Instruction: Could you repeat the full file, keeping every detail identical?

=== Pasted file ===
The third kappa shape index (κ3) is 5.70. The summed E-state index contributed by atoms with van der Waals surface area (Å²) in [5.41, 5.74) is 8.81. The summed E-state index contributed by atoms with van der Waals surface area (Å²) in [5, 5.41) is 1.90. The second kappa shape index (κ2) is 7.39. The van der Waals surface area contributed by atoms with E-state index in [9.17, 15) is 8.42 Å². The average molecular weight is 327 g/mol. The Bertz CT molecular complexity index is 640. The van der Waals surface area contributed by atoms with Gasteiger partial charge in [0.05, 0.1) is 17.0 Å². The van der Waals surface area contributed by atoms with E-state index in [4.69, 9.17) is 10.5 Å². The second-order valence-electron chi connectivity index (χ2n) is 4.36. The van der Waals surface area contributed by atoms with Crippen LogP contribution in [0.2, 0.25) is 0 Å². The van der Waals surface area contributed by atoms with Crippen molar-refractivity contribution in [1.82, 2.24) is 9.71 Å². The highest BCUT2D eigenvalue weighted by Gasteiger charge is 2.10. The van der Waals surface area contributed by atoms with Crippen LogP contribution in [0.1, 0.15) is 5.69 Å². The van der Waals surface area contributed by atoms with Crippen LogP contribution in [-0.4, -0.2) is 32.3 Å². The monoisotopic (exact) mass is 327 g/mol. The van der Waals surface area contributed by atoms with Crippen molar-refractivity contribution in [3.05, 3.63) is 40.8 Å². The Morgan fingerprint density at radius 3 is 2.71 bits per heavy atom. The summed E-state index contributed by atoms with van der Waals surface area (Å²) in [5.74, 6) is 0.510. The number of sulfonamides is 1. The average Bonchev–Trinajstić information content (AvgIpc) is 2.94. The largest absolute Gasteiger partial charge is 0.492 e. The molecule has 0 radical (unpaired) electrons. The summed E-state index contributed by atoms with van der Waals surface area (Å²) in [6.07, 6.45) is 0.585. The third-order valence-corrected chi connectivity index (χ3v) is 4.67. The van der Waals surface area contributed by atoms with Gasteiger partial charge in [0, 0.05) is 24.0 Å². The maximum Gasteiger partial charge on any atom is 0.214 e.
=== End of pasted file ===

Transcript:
The third kappa shape index (κ3) is 5.70. The summed E-state index contributed by atoms with van der Waals surface area (Å²) in [5.41, 5.74) is 8.81. The summed E-state index contributed by atoms with van der Waals surface area (Å²) in [5, 5.41) is 1.90. The second kappa shape index (κ2) is 7.39. The van der Waals surface area contributed by atoms with E-state index in [9.17, 15) is 8.42 Å². The average molecular weight is 327 g/mol. The Bertz CT molecular complexity index is 640. The van der Waals surface area contributed by atoms with Gasteiger partial charge in [0.05, 0.1) is 17.0 Å². The van der Waals surface area contributed by atoms with E-state index in [4.69, 9.17) is 10.5 Å². The second-order valence-electron chi connectivity index (χ2n) is 4.36. The van der Waals surface area contributed by atoms with Crippen LogP contribution in [0.2, 0.25) is 0 Å². The van der Waals surface area contributed by atoms with Crippen molar-refractivity contribution in [1.82, 2.24) is 9.71 Å². The highest BCUT2D eigenvalue weighted by Gasteiger charge is 2.10. The van der Waals surface area contributed by atoms with Crippen LogP contribution in [0.1, 0.15) is 5.69 Å². The van der Waals surface area contributed by atoms with Crippen LogP contribution in [-0.4, -0.2) is 32.3 Å². The monoisotopic (exact) mass is 327 g/mol. The van der Waals surface area contributed by atoms with Crippen molar-refractivity contribution in [3.05, 3.63) is 40.8 Å². The Morgan fingerprint density at radius 3 is 2.71 bits per heavy atom. The summed E-state index contributed by atoms with van der Waals surface area (Å²) in [5.74, 6) is 0.510. The number of sulfonamides is 1. The average Bonchev–Trinajstić information content (AvgIpc) is 2.94. The largest absolute Gasteiger partial charge is 0.492 e. The molecule has 0 radical (unpaired) electrons. The summed E-state index contributed by atoms with van der Waals surface area (Å²) in [6.07, 6.45) is 0.585. The third-order valence-corrected chi connectivity index (χ3v) is 4.67. The van der Waals surface area contributed by atoms with Gasteiger partial charge in [0, 0.05) is 24.0 Å². The maximum Gasteiger partial charge on any atom is 0.214 e.